Bible students who have had the opportunity to visit places and countries recorded in the Bible will often see Bible stories replicated in mythology in the tombs or temples they visit. This is especially true of nations surrounding the Promised Land such as Egypt, Syria, Iraq, Iran, Turkey and Greece.

The question often pondered is: How did this happen?

Recently we had the opportunity to revisit Egypt and go through some of the larger temples in that country. What we found was a recurrent theme being depicted—warring gods, fratricide, serpents, holy and most holy places, trees of life and so on. There were also creation stories of heathen gods who controlled or produced light and darkness, trees and animals.

Most commentators who deal with Israel and Egypt, especially during the Exodus period, attempt to show that Moses borrowed from Egyptian symbology. They argue, for example, that the similarities between the tabernacle and Egyptian temples as well as between the cherubim and Egyptian sphinxes are too coincidental to ignore.

Biblical background – Egypt

So, did Moses just copy Egyptian themes? To answer this, we firstly need to consider some biblical background relating to the establishment of the nation of Egypt.

Before the flood and prior to the rise of Egypt, we have a description of the rapid advancement of civilisation through the line of Cain. He builds the first city. His seed are then responsible for introducing polygamy, trading, entertainment and metallurgy to the world. Brother H P Mansfield sums this up in The Expositor: “He introduced permissiveness (polygamy), profit, pleasure, power and apostacy.” The process is familiar to all societies since that time.

Methuselah was the timekeeper, so to speak, to the inhabitants of the world, warning them that at his death their lifestyle would come to an end. For a millennium and a half there had been a serious moral decline in humanity since the foundation of the world in the early chapters of Genesis. Their wickedness was great and hence the “flood in which only eight people were saved”. It was a disaster to the world in human terms but a new beginning for the earth in God’s sight.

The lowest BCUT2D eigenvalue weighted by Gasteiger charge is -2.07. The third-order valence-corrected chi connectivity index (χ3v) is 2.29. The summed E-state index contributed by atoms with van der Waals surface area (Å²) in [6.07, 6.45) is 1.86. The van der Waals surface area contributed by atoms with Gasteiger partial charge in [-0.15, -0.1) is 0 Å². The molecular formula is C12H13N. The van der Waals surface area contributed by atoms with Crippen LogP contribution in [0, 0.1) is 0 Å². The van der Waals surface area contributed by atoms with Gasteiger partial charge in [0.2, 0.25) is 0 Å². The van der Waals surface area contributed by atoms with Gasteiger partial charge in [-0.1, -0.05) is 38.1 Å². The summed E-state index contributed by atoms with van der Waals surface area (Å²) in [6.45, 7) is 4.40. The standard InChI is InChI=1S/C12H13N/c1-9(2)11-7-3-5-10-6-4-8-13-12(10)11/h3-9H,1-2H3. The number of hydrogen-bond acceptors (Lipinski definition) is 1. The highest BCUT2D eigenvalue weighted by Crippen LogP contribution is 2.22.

One of the characteristics of the pre-flood world was that mankind had corrupted God’s way in the earth (Gen 6:12). This meant that “the way of the tree of life” had been lost by the majority. The world had sought out its own way to worship and this pattern was to be repeated after the flood as well.

Genesis 10 provides a summary of the 70 nations that were established in the earth through Shem, Ham and Japheth after the flood (Gen 10:32).

The Ussher Chronology (below) is 17th century chronology of the history of the world formulated from a literal reading of the Old Testament by James Ussher, the Archbishop of Armagh and Primate of all Ireland (Wikipedia).

EventDate (Ussher)
Creation4004BC
Global Flood2348BC
Tower of Babel2242BC
Egypt BeganAfter Babel in 2242BC (some 300 years prior to Abraham going to Egypt
Call of Abraham1922BC

The use of Ussher’s Chronology will provide enough reasonable detail to sequence the events, however, some of the dating could be challenged. The earth was divided into different languages four generations after Shem, some 98 years or so after the flood (Gen 10:25).

As some of Noah’s family moved eastwards, the Tower of Babel became the central focus of their religious worship. It was most likely a ziggurat and its design was used elsewhere in the world in various locations and continents. The people came to establish their own name; their own religious identity. Nimrod had build an empire and his religious influences were transferred to the rest of mankind as they rapidly spread across the world, taking their religious prejudices with them.

Record of the origin of Egypt

The Egyptian civilisation was derived from Ham through Mizraim (Gen 10:6). This is confirmed by Flavius Josephus and other historians. Wikipedia is in support of this comment saying “Neo-Babylonian texts use the term Mizraim for Egypt. The name was, for instance, inscribed on the Ishtar Gate of Babylon. Scripture also calls Egypt “the land of Ham” (Psa 105:23, 27; 106:22).